A students journey from China to Vermont

Despite language barriers and homesickness, one sophomore international student began her first year at UVM this fall.

Coming from Beijing, China, April (Yue) Qiao said she is hoping to remain in America for future educational opportunities, but there are still some challenges particularly when it comes to communicating.

On UVM

Sophomore April Qiao studies on the green outside of Bailey/Howe Library  Oct.15 Qiao, and international student from China, has a background in the English language but had to study for international university entrance exams PHOTO BY EVA BARTELS
Sophomore April Qiao studies on the green outside of Bailey/Howe Library Oct.15 Qiao, and international student from China, has a background in the English language but had to study for international university entrance exams PHOTO BY EVA BARTELS

“I think UVM did a good job bringing me in, because there’s lots of programs for international students,” Qiao said.

Qiao said she gets help from the Writing Center and through a Chinese-English speaking program.

In the program, “Ameri- can students and international Chinese students communicate with each other to help improve language skills,” she said.

But language is still the biggest barrier.

“Sometimes I communicate with one or more American students and they just talk very fast to each other and all I can do is pretend and nod my head and smile like I understand but I don’t,” she said. “I don’t know what to say, it’s embarrassing.”

She also wishes she had access to better notes for classes.

“There’s a program called note-taker to help disabled students, but I can’t get into it be- cause I don’t have a disability,” she said.

Qiao said sometimes her professors talk too fast and she isn’t able to keep up.

“I can learn a lot in class but there’s still some things I don’t understand, so I think if we could have more help in the notes it would be better,” she said.

On Life In China

Qiao was born in the Henan Province, which is located in central China.

“When I was 10 years old we moved to Beijing, which is a big city and much more developed than Henan,” Qiao said.

“Beijing is less population dense than Henan but has more diversity, because it consists of many immigrants,” she said.

China has a total population close to 1.5 billion, according to the CIA World Factbook. Beijing, the capital, has a population over 20 million.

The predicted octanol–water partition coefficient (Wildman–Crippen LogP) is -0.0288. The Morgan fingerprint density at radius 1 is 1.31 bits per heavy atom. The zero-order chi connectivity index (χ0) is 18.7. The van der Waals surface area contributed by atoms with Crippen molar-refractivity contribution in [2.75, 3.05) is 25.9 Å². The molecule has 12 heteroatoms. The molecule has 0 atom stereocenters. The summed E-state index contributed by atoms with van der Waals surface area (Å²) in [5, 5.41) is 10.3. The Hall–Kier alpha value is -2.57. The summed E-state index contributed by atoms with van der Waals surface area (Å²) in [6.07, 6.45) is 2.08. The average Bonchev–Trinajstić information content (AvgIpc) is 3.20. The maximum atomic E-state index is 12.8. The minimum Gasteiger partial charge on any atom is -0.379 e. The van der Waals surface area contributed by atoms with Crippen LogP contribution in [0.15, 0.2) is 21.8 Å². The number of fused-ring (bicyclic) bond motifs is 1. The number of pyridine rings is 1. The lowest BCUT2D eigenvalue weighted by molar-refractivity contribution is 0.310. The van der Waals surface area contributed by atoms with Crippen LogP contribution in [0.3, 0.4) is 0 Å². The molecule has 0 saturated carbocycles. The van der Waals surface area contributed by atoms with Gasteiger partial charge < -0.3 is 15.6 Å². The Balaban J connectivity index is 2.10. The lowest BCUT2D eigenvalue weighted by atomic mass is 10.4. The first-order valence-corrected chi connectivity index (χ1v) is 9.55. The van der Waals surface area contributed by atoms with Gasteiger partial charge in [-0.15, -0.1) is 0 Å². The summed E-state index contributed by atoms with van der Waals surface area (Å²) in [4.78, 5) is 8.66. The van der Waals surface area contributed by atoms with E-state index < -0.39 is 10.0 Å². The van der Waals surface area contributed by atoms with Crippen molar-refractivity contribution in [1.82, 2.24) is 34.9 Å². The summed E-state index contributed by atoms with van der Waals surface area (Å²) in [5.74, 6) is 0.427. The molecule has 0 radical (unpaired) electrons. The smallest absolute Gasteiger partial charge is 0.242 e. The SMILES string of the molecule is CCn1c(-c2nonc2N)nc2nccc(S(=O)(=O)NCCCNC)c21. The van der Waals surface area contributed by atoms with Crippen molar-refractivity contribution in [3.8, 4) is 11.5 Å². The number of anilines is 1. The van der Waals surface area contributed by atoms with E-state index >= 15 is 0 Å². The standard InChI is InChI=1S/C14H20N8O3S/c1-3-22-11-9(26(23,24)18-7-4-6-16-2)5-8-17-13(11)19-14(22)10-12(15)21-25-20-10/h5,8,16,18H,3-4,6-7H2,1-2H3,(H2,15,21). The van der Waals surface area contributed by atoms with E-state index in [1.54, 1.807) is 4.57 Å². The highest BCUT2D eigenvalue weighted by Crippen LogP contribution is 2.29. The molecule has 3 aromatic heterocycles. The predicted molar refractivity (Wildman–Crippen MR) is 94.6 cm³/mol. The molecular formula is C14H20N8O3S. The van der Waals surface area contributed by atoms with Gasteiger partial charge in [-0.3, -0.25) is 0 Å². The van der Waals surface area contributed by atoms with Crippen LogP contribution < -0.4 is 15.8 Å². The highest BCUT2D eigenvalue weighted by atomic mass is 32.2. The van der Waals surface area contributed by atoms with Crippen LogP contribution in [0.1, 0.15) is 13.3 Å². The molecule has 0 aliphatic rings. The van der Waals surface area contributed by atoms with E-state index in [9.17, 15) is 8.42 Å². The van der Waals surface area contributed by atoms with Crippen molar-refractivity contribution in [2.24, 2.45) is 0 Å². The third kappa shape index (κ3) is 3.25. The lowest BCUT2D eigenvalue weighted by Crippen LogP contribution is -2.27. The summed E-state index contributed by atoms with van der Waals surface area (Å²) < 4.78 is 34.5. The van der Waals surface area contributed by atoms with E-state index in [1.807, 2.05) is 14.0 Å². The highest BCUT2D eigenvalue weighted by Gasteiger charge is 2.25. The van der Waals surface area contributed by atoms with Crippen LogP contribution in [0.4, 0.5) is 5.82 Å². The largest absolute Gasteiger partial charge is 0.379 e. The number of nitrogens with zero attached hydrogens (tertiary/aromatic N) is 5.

Qiao said a lot of people from other provinces move to Henan in hopes of finding more opportunities.

In China, she often had 50 to 60 other students in class with her.

“You have one classroom, and all classes happen in that one room with students taking the same ones together,” Qiao said.

“We also had to memorize the multiplication table when we were around 6 or 8 years old,” she said. In primary and high schools, sometimes we could use a calculator, but no matter what you couldn’t use one for an exam.”

The Decision to Study in the U.S.

For Qiao, studying in America for her graduate degree was the original plan.

“When I was in high school, I wanted to study in China for my undergraduate degree and do my graduate in America,” Qiao said. “But after the college entrance exam, my situation was a little different.”

The college entrance exam is a test that every Chinese student must take before going to college. The higher the score the better the college, she said.

Qiao originally wanted to study fashion design, but she didn’t pass the test.

“I was very embarrassed that I didn’t pass that exam, but I got a good score on my college entrance exam,” she said.

Qiao wasn’t satisfied with the offer she received from a Chinese college, so she began to consider studying in a different country.

“When I saw the rank of the world’s top 100 universities, America had almost 50 or 60 of those,” Qiao said. “I had to pass the TOFLE, an exam for English language learners, and it’s very hard for a Chinese student.”

Qiao said she learned English in school, about 4,000 words, but the exam requires students to know around 8,000-10,000 words.

“I had to study like crazy that year,” she said. “I joined the U.S. Pathway Program where I could learn courses in China and the teachers were from English-speaking countries, and they teach to you in English and you can earn college credits for it.”

The USPP was created by the Consortium of North American Universities. The program is designed to help students in China prepare to get a Bachelor’s degree at a U.S. institution, according to the UVM Office of International Education web- site.

Qiao said six American universities are part of the program she is in. UVM is one of those universities.

The Future

“Now that I’m in America, maybe I will go to graduate school here or in another European country,” Qiao said. There’s no reason for me to go back to China for that.”

Qiao said she believes she will have more advantages studying in America than in China.